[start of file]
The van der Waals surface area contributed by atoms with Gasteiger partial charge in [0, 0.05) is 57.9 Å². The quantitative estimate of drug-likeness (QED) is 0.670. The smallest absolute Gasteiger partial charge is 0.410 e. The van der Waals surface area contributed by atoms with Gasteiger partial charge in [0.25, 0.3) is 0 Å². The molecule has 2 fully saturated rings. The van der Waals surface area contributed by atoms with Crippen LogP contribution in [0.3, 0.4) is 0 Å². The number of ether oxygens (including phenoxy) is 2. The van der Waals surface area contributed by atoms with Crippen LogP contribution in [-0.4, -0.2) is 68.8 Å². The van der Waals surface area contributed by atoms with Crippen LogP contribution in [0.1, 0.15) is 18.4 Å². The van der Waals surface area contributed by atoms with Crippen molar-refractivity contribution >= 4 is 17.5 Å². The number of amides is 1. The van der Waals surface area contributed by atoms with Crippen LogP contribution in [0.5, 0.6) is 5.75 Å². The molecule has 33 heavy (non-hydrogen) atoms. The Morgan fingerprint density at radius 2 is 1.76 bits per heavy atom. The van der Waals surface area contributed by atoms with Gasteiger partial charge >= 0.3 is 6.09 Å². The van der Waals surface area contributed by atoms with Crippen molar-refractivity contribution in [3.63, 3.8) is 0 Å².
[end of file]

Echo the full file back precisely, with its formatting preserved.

The van der Waals surface area contributed by atoms with Gasteiger partial charge in [0, 0.05) is 57.9 Å². The quantitative estimate of drug-likeness (QED) is 0.670. The smallest absolute Gasteiger partial charge is 0.410 e. The van der Waals surface area contributed by atoms with Gasteiger partial charge in [0.25, 0.3) is 0 Å². The molecule has 2 fully saturated rings. The van der Waals surface area contributed by atoms with Crippen LogP contribution in [0.3, 0.4) is 0 Å². The number of ether oxygens (including phenoxy) is 2. The van der Waals surface area contributed by atoms with Crippen LogP contribution in [-0.4, -0.2) is 68.8 Å². The van der Waals surface area contributed by atoms with Crippen LogP contribution in [0.1, 0.15) is 18.4 Å². The van der Waals surface area contributed by atoms with Crippen molar-refractivity contribution >= 4 is 17.5 Å². The number of amides is 1. The van der Waals surface area contributed by atoms with Crippen LogP contribution in [0.5, 0.6) is 5.75 Å². The molecule has 33 heavy (non-hydrogen) atoms. The Morgan fingerprint density at radius 2 is 1.76 bits per heavy atom. The van der Waals surface area contributed by atoms with Gasteiger partial charge >= 0.3 is 6.09 Å². The van der Waals surface area contributed by atoms with Crippen molar-refractivity contribution in [3.63, 3.8) is 0 Å².